FSU’s Prudential Productivity plaque award winners are:

Controller’s Office
Achievement: FSU Auxiliary Accounting Team
Award Winners: Cassandra Rayne, Rashad James

An auxiliary accounting team in the FSU Controller’s office developed new processes to deal with accounts receivable and billing functions for auxiliary activity within Florida State University’s enterprise-level accounting system. Before implementing this project, departments that charged customers for goods or services used external systems to record this activity, resulting in inefficiencies and a lack of transparency. The new process allows auxiliary departments to record these transactions directly into Florida State’s official system of record, reducing the need for external systems and centralizing invoicing, payment processing and collections efforts for enhanced effectiveness. The changes resulted in about $400,000 in cost savings.

Facilities
Achievement: Maintenance, Repair and Operations (MRO) Cost Reduction Team
Award Winners: Christina Balterman, Anderson Poole, Clint Swearingen, James F. Stephens, Chad Cooper

The MRO team installed improved sheave and belt systems on the university’s HVAC units that greatly reduced the wear and tear on the belts and motors, ultimately reducing the number of times belts needed to be changed. The team also moved to a higher filter Minimum Efficiency Reporting Value (MERV) rating to reduce the number of filter changes. The improvements totaled nearly $75,000 in cost reduction savings.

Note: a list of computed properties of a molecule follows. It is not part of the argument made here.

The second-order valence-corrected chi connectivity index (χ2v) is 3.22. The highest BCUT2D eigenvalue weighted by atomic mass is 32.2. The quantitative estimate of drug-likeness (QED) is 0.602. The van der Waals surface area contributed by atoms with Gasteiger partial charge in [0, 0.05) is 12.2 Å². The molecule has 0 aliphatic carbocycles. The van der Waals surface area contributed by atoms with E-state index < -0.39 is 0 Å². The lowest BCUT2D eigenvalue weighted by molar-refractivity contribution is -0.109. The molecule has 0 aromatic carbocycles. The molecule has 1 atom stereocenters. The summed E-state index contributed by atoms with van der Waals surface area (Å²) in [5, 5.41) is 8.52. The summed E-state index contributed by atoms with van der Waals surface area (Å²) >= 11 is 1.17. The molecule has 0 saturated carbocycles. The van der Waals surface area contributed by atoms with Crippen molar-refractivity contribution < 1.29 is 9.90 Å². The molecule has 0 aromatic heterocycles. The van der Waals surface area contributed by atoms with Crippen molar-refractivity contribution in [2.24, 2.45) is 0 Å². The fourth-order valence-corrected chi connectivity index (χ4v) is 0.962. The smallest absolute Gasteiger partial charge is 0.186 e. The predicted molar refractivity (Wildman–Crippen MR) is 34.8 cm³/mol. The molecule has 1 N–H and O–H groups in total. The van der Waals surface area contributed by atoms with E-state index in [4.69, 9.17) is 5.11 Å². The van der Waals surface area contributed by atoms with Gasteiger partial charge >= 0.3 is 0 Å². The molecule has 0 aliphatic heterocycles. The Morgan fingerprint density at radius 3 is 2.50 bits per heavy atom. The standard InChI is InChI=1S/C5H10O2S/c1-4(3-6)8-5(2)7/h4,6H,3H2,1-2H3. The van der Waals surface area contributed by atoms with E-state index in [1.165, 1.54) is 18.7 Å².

College of Social Work
Achievement: Improved field application system
Award Winner: May Bolden

Academic Program Specialist May Bolden researched, designed, built and implemented a field application system for social work students pursuing field placements using the Fluid Review software licensed by the university. The new system improved service delivery for students, faculty and administrators. Unlike the old system, the new system interfaces with university student data so that many fields are pre-populated for students prior to starting the application, cutting down on the amount of information that students have to enter and minimizing application errors. The new system also allows for more robust communication among field faculty, students and placement agencies to ensure that students stay on task during the application process. The system is saving the college about $4,750 annually.

Facilities
Achievement: Lean Work Order Communications Team
Award Winners: Brian Fairhurst, Donna Trumbower, Chad Cooper, Ryan Porter, Jason Hosey, Ashley West, Kyle Knowles, Dianne Burnette

Faced with more than 36,000 annual work orders, a Facilities Lean Team was formed to better understand their respective roles, streamline a complex process, improve customer service and reduce the average number of days to complete work orders by more than 70 percent. The task was a pilot project for introducing Lean in the Facilities Department. As a result, the goals were achieved and electronic communications through the work order website and emails significantly improved. Employees estimate the changes saved the university about $103,000.